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Rice battles herbicide injury, cool weather
MISSISSIPPI STATE -- Cool spring temperatures may have contributed to an increase in herbicide drift damage to Mississippi's rice fields this year.
“We may have had more wind this spring, and the cold weather probably weakened the plants and made them more susceptible to drift,” said Don Respess, Bolivar County director for Mississippi State University's Extension Service. “Uninjured plants have responded well to fertilizer and water applied in the last weeks of May and are looking good.”
Drift damage occurs when herbicides applied over Round-Up Ready cotton and soybeans are blown to nearby rice fields.
Respess said some replanting has taken place because of drift damage, and some fields will be replanted in soybeans rather than rice. Statewide, rice acreage is expected to be 210,000 acres, which is about 20 percent lower than last year.
“Bolivar County growers are pretty committed to their rice crops. Our acreage won't be down as much as the rest of the state from a percentage standpoint, but we will be down,” he said. “Rice is such an important crop in our county's economy that any reduction will have a negative impact.”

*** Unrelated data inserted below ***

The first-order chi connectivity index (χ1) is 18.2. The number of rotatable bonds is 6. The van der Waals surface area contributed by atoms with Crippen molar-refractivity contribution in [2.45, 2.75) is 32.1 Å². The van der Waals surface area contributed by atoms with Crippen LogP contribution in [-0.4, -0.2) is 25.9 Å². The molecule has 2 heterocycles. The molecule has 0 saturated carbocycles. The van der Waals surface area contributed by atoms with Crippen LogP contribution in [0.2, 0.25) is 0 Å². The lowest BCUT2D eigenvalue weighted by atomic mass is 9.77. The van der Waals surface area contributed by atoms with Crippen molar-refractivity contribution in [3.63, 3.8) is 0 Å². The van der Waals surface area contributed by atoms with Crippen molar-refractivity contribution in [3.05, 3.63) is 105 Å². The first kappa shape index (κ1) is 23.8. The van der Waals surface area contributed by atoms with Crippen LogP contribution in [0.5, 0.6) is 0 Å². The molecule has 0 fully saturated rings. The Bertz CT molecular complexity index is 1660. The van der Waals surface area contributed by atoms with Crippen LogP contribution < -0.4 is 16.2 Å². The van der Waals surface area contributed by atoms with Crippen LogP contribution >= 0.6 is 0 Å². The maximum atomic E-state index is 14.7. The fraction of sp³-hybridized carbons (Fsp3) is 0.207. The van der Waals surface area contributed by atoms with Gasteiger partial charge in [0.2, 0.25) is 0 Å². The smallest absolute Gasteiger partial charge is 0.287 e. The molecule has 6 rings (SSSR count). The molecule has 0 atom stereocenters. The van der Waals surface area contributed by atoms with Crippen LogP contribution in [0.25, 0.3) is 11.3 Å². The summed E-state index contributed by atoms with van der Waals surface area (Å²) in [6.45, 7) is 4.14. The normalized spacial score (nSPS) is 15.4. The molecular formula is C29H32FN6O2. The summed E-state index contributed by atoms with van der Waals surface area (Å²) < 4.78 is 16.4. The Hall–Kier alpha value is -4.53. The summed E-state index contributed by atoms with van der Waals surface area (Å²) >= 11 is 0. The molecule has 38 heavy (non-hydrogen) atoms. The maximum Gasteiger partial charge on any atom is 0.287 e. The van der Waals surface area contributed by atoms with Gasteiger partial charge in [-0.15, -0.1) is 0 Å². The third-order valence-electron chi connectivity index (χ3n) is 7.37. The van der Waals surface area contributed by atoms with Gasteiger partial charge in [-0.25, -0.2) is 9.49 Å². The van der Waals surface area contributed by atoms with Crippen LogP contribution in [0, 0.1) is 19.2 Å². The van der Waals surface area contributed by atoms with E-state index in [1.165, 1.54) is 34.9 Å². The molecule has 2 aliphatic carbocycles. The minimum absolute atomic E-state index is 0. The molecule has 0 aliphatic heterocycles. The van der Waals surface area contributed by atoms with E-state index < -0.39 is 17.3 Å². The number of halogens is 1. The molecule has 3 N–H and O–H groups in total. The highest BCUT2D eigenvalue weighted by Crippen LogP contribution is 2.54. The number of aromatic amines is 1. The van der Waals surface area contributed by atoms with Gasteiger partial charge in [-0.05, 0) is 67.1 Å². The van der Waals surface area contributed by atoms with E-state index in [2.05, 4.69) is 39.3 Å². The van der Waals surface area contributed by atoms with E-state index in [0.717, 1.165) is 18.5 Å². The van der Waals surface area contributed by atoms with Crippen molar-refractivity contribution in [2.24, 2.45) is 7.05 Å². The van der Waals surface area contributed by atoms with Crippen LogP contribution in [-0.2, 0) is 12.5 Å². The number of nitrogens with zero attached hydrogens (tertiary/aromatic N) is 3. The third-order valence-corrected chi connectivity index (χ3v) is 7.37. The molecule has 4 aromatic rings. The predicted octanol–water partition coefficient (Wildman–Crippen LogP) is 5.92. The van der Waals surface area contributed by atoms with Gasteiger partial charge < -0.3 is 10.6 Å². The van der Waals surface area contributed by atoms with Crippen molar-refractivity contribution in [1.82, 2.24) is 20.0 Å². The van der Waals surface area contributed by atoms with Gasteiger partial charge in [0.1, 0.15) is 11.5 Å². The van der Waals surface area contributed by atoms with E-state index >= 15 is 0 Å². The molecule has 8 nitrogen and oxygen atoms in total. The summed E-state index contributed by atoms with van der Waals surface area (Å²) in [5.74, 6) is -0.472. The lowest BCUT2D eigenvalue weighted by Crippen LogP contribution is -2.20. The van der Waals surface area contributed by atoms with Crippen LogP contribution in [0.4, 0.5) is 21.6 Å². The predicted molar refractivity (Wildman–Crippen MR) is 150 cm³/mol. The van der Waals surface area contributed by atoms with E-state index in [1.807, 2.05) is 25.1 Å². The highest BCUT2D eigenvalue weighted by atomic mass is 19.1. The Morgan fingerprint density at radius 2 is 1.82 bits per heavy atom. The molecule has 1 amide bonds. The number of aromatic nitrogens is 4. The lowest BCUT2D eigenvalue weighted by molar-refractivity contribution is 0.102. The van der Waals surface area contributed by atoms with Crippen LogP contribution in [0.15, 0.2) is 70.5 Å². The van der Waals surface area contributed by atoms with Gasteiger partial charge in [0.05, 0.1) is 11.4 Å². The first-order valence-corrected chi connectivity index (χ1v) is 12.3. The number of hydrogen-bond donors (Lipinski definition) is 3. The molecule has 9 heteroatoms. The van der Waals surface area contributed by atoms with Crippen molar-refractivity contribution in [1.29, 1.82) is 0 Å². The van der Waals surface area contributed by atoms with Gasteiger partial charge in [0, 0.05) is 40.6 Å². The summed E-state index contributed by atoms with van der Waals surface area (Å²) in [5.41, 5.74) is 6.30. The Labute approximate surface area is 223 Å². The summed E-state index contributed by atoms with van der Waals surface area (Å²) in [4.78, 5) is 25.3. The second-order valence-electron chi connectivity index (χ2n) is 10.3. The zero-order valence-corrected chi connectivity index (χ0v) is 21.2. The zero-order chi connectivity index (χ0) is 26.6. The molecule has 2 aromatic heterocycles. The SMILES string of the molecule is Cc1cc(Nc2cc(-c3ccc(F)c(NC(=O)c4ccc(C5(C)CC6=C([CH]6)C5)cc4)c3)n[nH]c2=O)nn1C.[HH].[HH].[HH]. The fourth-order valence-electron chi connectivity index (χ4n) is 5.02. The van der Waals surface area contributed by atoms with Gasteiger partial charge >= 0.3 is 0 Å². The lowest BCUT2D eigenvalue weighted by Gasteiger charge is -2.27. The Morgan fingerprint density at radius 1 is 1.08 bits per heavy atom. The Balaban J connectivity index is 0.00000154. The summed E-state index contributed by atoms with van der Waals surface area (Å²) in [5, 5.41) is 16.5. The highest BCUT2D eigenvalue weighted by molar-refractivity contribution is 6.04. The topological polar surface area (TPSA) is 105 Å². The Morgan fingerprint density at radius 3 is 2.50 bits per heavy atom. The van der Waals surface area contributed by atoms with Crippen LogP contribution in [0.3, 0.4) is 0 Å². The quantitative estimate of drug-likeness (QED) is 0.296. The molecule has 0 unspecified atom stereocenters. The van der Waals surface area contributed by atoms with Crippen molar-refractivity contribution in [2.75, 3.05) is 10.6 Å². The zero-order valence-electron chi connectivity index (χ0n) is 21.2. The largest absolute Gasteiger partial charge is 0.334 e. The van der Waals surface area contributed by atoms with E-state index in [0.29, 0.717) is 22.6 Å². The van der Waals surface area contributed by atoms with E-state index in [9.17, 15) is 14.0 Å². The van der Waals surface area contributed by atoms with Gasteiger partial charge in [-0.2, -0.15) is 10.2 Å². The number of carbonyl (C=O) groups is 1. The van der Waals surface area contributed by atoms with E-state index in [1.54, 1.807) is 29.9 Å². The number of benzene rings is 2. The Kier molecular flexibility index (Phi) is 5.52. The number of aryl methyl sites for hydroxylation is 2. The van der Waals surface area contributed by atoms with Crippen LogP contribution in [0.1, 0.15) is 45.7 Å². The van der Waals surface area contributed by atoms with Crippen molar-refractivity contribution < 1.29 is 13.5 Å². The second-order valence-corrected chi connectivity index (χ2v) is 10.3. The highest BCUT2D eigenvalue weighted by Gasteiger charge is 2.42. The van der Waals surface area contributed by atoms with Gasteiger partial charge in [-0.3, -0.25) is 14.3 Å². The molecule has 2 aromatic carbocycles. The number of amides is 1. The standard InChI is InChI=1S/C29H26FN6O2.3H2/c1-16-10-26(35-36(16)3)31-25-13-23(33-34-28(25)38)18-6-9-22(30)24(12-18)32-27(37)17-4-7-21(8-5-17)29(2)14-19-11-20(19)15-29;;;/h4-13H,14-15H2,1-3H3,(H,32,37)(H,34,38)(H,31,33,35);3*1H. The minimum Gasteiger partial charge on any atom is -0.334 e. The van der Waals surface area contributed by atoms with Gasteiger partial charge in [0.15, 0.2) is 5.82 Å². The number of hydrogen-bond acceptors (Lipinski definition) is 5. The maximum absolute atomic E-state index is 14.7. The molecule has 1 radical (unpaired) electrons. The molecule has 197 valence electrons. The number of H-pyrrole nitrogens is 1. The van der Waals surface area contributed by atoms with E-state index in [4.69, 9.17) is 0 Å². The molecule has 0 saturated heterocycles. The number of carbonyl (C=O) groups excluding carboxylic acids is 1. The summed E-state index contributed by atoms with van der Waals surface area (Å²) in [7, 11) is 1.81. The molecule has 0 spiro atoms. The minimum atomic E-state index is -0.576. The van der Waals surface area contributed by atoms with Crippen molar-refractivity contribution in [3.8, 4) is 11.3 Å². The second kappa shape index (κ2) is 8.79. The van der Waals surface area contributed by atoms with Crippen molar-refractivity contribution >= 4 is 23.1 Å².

Nathan Buehring, Extension rice specialist based in Stoneville, said drift has been a bigger challenge than weeds, insects or diseases.
“We have had to replant about 15,000 acres statewide because of herbicide injury. Another 20,000 acres were damaged, but farmers considered them more profitable to keep than to replant,” Buehring said. “In some cases, growers could have had as much as $100 per acre invested in a crop when the need to replant occurred. Then they would be looking at the possibility of lower yields from a later-planted crop, which could result in another $100 per acre loss.”
High production costs and low market prices contributed to this year's reduction in rice acreage.
“Last year, fuel and fertilizer costs ate into our rice profits. Plant damage from the two hurricanes slowed the harvesting, so it took longer to get the crop out of fields and combines used more fuel in the process.”
Buehring pointed out that fuel and fertilizer prices remain high this year, and these are necessary inputs that growers cannot cut from their budgets. Peak water season could see higher fuel prices than last year.
“Seedling disease has not been the problem it was last year. There have been minimal insect problems -- just rice water weevils on some fields with thin stands,” Buehring said. “Weed control has been excellent. It has been wetter than last year, which helps weeds actively take up the herbicides. The new herbicides worked well, and rains helped keep them active in the soil.”